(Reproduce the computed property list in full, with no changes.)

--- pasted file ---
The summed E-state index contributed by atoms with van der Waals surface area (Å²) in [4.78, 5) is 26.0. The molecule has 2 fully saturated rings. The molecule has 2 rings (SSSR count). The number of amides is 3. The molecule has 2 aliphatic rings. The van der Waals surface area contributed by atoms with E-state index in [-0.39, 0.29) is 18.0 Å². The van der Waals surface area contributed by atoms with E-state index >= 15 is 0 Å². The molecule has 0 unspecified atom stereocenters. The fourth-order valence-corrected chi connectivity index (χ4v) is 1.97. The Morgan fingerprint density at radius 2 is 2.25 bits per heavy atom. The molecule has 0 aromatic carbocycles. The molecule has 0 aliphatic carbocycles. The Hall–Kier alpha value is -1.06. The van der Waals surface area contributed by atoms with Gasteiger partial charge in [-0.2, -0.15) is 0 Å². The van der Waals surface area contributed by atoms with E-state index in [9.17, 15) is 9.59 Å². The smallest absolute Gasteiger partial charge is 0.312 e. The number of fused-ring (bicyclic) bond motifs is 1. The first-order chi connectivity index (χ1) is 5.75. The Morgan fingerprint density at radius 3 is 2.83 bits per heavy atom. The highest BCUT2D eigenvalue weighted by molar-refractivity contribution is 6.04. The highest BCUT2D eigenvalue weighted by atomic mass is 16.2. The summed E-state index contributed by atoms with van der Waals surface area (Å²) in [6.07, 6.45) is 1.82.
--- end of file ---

The summed E-state index contributed by atoms with van der Waals surface area (Å²) in [4.78, 5) is 26.0. The molecule has 2 fully saturated rings. The molecule has 2 rings (SSSR count). The number of amides is 3. The molecule has 2 aliphatic rings. The van der Waals surface area contributed by atoms with E-state index in [-0.39, 0.29) is 18.0 Å². The van der Waals surface area contributed by atoms with E-state index >= 15 is 0 Å². The molecule has 0 unspecified atom stereocenters. The fourth-order valence-corrected chi connectivity index (χ4v) is 1.97. The Morgan fingerprint density at radius 2 is 2.25 bits per heavy atom. The molecule has 0 aromatic carbocycles. The molecule has 0 aliphatic carbocycles. The Hall–Kier alpha value is -1.06. The van der Waals surface area contributed by atoms with Gasteiger partial charge in [-0.2, -0.15) is 0 Å². The van der Waals surface area contributed by atoms with E-state index in [9.17, 15) is 9.59 Å². The smallest absolute Gasteiger partial charge is 0.312 e. The number of fused-ring (bicyclic) bond motifs is 1. The first-order chi connectivity index (χ1) is 5.75. The Morgan fingerprint density at radius 3 is 2.83 bits per heavy atom. The highest BCUT2D eigenvalue weighted by molar-refractivity contribution is 6.04. The highest BCUT2D eigenvalue weighted by atomic mass is 16.2. The summed E-state index contributed by atoms with van der Waals surface area (Å²) in [6.07, 6.45) is 1.82.